Special features of lesbian sexuality

Identity versus behavior; sexual fluidity

In a culture that stigmatizes same-sex behavior, as ours still does, one would expect the incidence of same-sex attractions to be higher than the incidence of same-sex behavior, and both should be higher than the number of people who self-label as gay. Indeed, every study from Kinsey to the present day has found this. Virtually all studies from the 1950s5 to the presenthave found that the vast majority of self-identified lesbians, 80-90%, have had at least one male sexual partner.

However, the reality is more complicated. Recent evidence suggests that women may be physiologically “wired” for bisexu- ality.7 When presented with lesbian and heterosexual visual erotica, women of all orientations show physiologic arousal to both, whereas men’s arousal is “targeted”: heterosexual men respond to heterosexual erotica and gay men respond to gay male erotica. This confirms what a number of theorists already believe, that women may have a more fluid sexual orientation than men.8-12 Diamond2 found that a significant number of lesbian-identified college women change their self-labeling to bisexual or heterosexual over a 5-year period. Moreover, these women do not “disavow” their former lesbian identity and are open to the possibility of sexual change in their futures.

The Institute for Personal Growth Internet Study reveals an even more complex picture. Of the 231 self-identified lesbians, 75% had had one or more male sex partners, and 63% reported sexual attraction to men; three of them were in relationships with men at the time they completed the survey. Moreover, 52% of the 132 self-identified heterosexual women reported sexual attraction to women, 22% had at least one female sexual partner, and one was currently in a relationship with a woman. If one were to define sexual orientation in terms of capacity for sexual attraction, the majority of these self-labeled lesbian and heterosexual women would technically be bisexual.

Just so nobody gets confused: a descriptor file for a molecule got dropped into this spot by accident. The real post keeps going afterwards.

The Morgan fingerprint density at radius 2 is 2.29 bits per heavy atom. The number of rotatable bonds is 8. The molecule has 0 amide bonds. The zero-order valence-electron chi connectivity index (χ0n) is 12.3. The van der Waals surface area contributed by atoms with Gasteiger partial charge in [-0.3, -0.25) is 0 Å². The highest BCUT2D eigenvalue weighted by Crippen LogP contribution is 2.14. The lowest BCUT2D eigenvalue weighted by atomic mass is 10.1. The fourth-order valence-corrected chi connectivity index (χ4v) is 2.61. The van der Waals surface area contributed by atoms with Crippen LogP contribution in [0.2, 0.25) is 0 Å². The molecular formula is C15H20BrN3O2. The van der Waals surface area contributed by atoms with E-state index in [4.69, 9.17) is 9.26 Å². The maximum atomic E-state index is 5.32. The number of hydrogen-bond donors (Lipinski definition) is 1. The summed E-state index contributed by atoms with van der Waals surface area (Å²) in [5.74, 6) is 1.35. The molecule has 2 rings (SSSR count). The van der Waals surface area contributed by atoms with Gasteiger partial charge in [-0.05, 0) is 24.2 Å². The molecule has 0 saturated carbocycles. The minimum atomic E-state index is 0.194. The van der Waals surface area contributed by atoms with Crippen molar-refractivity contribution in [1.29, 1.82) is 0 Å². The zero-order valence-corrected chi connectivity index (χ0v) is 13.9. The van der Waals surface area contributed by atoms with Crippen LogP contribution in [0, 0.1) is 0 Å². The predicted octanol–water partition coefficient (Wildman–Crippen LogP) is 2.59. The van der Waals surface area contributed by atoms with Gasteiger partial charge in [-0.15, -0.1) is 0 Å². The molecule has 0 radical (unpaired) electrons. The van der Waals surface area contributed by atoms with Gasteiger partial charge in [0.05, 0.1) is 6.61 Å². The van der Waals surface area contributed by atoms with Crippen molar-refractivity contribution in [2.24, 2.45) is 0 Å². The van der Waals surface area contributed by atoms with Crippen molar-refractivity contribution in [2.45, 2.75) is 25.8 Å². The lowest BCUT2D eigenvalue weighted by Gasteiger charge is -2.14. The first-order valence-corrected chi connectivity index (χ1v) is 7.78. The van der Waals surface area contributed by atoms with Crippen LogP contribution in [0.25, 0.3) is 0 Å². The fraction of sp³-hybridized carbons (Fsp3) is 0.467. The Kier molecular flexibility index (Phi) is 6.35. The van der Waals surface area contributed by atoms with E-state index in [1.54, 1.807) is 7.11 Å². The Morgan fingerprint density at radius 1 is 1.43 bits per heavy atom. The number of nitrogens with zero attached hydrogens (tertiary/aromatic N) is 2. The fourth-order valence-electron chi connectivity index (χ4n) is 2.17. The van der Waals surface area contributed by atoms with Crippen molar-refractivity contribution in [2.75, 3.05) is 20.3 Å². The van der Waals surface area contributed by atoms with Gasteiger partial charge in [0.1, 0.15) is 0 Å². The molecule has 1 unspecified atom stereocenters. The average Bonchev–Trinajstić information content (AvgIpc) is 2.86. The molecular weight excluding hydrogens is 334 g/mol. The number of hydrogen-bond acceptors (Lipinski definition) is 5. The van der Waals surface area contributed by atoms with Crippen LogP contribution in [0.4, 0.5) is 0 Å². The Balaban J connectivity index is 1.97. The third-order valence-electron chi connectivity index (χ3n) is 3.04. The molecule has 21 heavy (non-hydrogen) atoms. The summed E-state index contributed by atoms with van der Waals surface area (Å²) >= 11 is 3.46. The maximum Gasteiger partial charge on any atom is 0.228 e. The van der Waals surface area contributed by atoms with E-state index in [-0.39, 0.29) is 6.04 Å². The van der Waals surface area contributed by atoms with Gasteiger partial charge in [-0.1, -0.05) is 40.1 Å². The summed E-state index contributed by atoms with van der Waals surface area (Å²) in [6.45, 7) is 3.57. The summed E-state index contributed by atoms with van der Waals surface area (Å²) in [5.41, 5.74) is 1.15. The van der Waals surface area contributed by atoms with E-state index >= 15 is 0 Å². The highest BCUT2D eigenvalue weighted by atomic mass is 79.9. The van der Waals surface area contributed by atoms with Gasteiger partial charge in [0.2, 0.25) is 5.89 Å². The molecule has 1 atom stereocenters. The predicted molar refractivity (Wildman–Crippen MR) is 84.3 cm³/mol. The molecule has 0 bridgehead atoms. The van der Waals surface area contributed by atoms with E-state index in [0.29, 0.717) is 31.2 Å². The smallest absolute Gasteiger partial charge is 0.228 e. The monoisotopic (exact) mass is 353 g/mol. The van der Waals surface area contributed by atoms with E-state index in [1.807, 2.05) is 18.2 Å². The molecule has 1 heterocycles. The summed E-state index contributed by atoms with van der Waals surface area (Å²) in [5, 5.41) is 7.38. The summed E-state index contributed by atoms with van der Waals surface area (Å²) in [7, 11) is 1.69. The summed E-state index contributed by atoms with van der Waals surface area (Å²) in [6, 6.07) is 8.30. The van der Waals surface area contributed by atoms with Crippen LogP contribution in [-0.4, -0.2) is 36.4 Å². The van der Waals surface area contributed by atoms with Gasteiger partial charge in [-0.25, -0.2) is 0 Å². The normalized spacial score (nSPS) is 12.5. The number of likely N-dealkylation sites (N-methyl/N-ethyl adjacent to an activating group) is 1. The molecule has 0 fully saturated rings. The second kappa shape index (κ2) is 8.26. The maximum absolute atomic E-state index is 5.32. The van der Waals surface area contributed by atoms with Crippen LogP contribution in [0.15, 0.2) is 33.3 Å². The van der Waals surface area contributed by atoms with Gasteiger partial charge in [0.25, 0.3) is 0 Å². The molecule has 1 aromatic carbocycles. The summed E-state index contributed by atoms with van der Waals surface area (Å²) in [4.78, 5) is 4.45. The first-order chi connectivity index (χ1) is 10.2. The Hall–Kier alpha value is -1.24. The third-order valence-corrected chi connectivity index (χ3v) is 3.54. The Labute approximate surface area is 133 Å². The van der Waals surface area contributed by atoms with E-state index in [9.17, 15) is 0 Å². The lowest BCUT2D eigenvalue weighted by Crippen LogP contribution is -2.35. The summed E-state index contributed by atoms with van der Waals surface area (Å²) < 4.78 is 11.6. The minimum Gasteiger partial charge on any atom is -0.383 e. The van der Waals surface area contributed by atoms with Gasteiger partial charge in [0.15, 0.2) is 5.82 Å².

However, bisexuality as a personal identity is a relatively new phenomenon, emerging only within the last 20 years.12,13 Women who self-label as bisexual - as opposed to those who simply exhibit bisexual attractions - may be a distinct and unique subgroup within what is now commonly known as the lesbian, bisexual, gay, and transgendered community. The Institute for Personal Growth Internet Study found that the 152 survey respondents who self-labeled as bisexual had some sexual behaviors that set them apart from either lesbian or heterosexual women. Bisexual women masturbated more than (p <0.001), thought about sex more than (p < 0.003), and had nearly twice the number of lifetime sex partners as their gay or straight counterparts (p < 0.02). In addition, they were far more likely to identify also with the “kink” community - women engaging in some form of dominance-submission sex play (p <0.001) - and the ‘polyamory’ community - women with multiple concurrent sexual/ relationship partners (p < 0.001).

In practical terms, it is clear that self-identification is at best an incomplete description of self-orientation, making it imperative that a sexual health practitioner not make any assumptions about the sexual behavior of a client without taking a careful history that includes questions about contact with both men and women regardless of the patient’s expressed identity.